Monday, October 8, 2007

steps to heaven

I have always loved looking at old headstones in cemeteries. I think this odd interest began during a family trip to Bolton Landing, where we vacationed every summer. When I was little, I would walk through their local cemetery with my Dad. There was one elaborate grave marker that had three steps you could walk up. I remember my Dad saying those were the "steps to heaven".

On a recent trip to Maine, we visited their local cemetery. Some of the headstones were very old. We had fun finding names that we had seen around town - lobstermen, street names, etc. Some had some strange markings on them - many had a skull with angel wings. Not sure what that symbolized. I had never seen it before.

On my trip to Germany, I visited a small, local cemetery. Each plot had an elaborate garden in front of the headstone. There were always family members tending to the garden. It was the most beautiful cemetery I have ever seen.

Everyday, I walk my dogs through our local cemetery. It is filled with really tall evergreen trees, and some old gravestones from the late 1800's. Over the years, I have made up lots of stories in my head about the people buried there. I think about how they may have died, especially when I see several family members dying in the same year. Was it small pox? My favorites are the ones that say how old the person was when they died. Some are very specific, 18 years, 5 months, and 4 days. I feel like I am walking through my town's history everyday. There are several headstones with the name of the road I live on. Practically my ancestors.

More than once, I have come upon a local policeman sleeping on the seat of his squad car in the cemetery. They park their car behind the storage shed, so they can't be seen unless you are on foot. Typically, the car is running with either the AC or heat on. I've been tempted to rap on the window, and ask "Hard work fighting terrorism?" I resist the urge though, as I fear waking him might startle him into pulling out a weapon on me. Better safe than sorry. Sometimes, the cop wakes up and sees me. Quickly, they come up with some reason for being there. They ask me, "Have you seen anything suspicious?" I never have, unless you consider wild turkeys and deer suspicious.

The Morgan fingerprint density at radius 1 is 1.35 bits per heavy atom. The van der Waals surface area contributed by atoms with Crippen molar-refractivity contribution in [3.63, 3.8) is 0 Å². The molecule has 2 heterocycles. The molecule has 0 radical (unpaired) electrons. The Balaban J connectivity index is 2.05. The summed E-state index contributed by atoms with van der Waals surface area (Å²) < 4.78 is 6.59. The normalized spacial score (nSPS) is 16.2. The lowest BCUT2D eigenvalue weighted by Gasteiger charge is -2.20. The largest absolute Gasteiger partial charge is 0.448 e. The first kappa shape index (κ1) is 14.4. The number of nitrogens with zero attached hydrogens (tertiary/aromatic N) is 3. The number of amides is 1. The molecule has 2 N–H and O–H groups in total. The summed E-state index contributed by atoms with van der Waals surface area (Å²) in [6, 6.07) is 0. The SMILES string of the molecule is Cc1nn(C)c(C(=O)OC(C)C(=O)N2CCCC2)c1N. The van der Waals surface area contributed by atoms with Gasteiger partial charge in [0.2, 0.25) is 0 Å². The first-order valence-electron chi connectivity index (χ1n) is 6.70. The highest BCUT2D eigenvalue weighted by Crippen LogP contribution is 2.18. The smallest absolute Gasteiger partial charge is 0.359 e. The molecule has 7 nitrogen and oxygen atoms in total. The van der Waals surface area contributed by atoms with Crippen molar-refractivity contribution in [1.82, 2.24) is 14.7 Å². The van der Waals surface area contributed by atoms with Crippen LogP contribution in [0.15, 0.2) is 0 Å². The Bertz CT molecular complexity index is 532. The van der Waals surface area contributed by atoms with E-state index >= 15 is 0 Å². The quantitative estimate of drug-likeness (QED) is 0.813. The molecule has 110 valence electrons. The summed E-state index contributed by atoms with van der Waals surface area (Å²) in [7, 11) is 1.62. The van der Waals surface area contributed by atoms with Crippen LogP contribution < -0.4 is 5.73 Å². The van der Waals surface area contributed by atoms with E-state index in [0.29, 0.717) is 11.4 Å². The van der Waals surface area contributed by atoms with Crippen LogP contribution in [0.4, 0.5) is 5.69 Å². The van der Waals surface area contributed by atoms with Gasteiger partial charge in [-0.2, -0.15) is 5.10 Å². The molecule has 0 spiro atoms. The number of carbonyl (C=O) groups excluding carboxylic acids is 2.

This week, during a very early morning walk, I was stunned to find that someone had knocked over some headstones in my cemetery. Some of the headstones, struck down by the vandals, were from recent burials. That didn't upset me as much as the headstones broken in the older part of the cemetery. I know family members will fix the newer headstones. But who will fix Jennie Hidley's marker? She died in 1913. I've never seen any mementos left on her grave. The whole Vanderzee family was toppled, including Eldan who was only 3 when he died in 1876, our country's centennial year and the year the cemetery opened. It made me sick to see all those gravestones knocked over like dominoes. Some of the oldest are beyond repair. How could someone destroy history like that? Where is their respect for the community, if not for the dead? And where was the sleeping cop? Here was his chance to redeem himself.

I will wait a week and see if the cemetery grounds keeper restores the markers to their upright stance. If not, I will be tending to those graves myself. Jeff thinks I should try and organize a cemetery clean up. Today, I was able to fix Attie Louisa's marker. Hers is small, but very elegant (wonder if she was too). All the other markers were too heavy for me to lift on my own.

Maybe I can enlist the local police officers to help out. They seem to have a fondness for the cemetery as well.

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